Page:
Paul Krugman, a Nobel Prize-winning economist, has taken to advocating a 25 per cent “surcharge” – he refuses to use the more descriptive term of “import tariff” – on goods from China as a way of bringing the Chinese leadership to heel over currency reform. So potentially dangerous and out of character is this idea that when I first read it, I assumed he was being ironic. But sometimes the cleverest of people can also be the most stupid, and he’s now said it so often that you have to believe he’s serious….
What he’s advocating is trade retaliation so extreme that it would make the 1930s look like a stroll in the park. Contrary to Professor Krugman’s naïve assumption that the Chinese would soon cave in and allow their currency to float if confronted by such hard-ball tactics, I am certain that nothing is more guaranteed to produce the opposite response.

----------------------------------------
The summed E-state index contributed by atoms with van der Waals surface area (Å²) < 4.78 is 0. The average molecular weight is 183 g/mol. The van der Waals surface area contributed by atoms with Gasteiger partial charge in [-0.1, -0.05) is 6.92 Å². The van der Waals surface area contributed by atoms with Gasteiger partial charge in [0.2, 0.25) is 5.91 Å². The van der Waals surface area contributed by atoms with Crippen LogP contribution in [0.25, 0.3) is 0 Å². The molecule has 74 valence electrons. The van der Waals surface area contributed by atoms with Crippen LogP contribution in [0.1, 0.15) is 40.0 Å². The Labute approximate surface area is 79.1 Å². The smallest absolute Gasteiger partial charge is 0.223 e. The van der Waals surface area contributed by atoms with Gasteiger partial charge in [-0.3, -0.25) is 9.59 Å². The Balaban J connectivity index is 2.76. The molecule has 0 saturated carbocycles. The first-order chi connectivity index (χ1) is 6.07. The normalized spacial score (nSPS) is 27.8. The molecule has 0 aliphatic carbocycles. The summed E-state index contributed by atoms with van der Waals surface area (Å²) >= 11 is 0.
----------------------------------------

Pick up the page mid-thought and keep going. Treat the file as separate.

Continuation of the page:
Professor Krugman’s suggestion mines a rich seam of populist US thinking and rhetoric which grows ever more vocal and worrying as the recession persists. What makes Krugman and other highly regarded economists who toe the same line so dangerous is that they give intellectual respectability to a fundamentally disreputable idea.
(HT my GMU colleague Tom Hazlett )